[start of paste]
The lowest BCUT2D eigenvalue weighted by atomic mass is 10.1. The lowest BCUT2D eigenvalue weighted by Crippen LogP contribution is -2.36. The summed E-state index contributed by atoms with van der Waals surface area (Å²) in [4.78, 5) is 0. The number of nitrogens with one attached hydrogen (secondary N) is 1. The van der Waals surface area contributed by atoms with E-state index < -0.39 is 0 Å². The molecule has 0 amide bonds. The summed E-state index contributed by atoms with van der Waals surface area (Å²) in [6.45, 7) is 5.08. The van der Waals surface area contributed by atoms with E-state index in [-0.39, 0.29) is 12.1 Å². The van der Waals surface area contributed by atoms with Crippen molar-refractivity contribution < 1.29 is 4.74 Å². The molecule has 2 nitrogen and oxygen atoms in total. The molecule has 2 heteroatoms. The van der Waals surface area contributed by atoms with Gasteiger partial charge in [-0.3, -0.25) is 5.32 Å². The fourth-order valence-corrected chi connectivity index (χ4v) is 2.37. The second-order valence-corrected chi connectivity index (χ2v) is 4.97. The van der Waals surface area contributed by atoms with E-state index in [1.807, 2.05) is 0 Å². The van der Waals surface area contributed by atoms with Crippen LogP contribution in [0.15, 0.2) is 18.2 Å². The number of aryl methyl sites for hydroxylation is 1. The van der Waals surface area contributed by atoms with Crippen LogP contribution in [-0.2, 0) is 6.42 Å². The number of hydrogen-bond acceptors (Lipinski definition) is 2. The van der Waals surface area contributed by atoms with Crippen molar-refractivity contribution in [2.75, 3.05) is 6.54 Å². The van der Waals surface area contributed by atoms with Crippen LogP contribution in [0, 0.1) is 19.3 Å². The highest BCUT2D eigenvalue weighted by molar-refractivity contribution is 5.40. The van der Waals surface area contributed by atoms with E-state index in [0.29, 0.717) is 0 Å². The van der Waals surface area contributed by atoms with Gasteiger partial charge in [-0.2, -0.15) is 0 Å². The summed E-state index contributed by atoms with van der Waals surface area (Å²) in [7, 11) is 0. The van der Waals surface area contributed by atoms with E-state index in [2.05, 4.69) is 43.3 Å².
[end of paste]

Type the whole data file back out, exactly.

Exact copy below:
The lowest BCUT2D eigenvalue weighted by atomic mass is 10.1. The lowest BCUT2D eigenvalue weighted by Crippen LogP contribution is -2.36. The summed E-state index contributed by atoms with van der Waals surface area (Å²) in [4.78, 5) is 0. The number of nitrogens with one attached hydrogen (secondary N) is 1. The van der Waals surface area contributed by atoms with E-state index < -0.39 is 0 Å². The molecule has 0 amide bonds. The summed E-state index contributed by atoms with van der Waals surface area (Å²) in [6.45, 7) is 5.08. The van der Waals surface area contributed by atoms with E-state index in [-0.39, 0.29) is 12.1 Å². The van der Waals surface area contributed by atoms with Crippen molar-refractivity contribution < 1.29 is 4.74 Å². The molecule has 2 nitrogen and oxygen atoms in total. The molecule has 2 heteroatoms. The van der Waals surface area contributed by atoms with Gasteiger partial charge in [-0.3, -0.25) is 5.32 Å². The fourth-order valence-corrected chi connectivity index (χ4v) is 2.37. The second-order valence-corrected chi connectivity index (χ2v) is 4.97. The van der Waals surface area contributed by atoms with E-state index in [1.807, 2.05) is 0 Å². The van der Waals surface area contributed by atoms with Crippen LogP contribution in [0.15, 0.2) is 18.2 Å². The number of aryl methyl sites for hydroxylation is 1. The van der Waals surface area contributed by atoms with Crippen LogP contribution in [-0.2, 0) is 6.42 Å². The number of hydrogen-bond acceptors (Lipinski definition) is 2. The van der Waals surface area contributed by atoms with Crippen molar-refractivity contribution in [2.75, 3.05) is 6.54 Å². The van der Waals surface area contributed by atoms with Crippen LogP contribution in [0, 0.1) is 19.3 Å². The highest BCUT2D eigenvalue weighted by molar-refractivity contribution is 5.40. The van der Waals surface area contributed by atoms with E-state index in [0.29, 0.717) is 0 Å². The van der Waals surface area contributed by atoms with Gasteiger partial charge in [-0.2, -0.15) is 0 Å². The summed E-state index contributed by atoms with van der Waals surface area (Å²) in [7, 11) is 0. The van der Waals surface area contributed by atoms with E-state index in [2.05, 4.69) is 43.3 Å².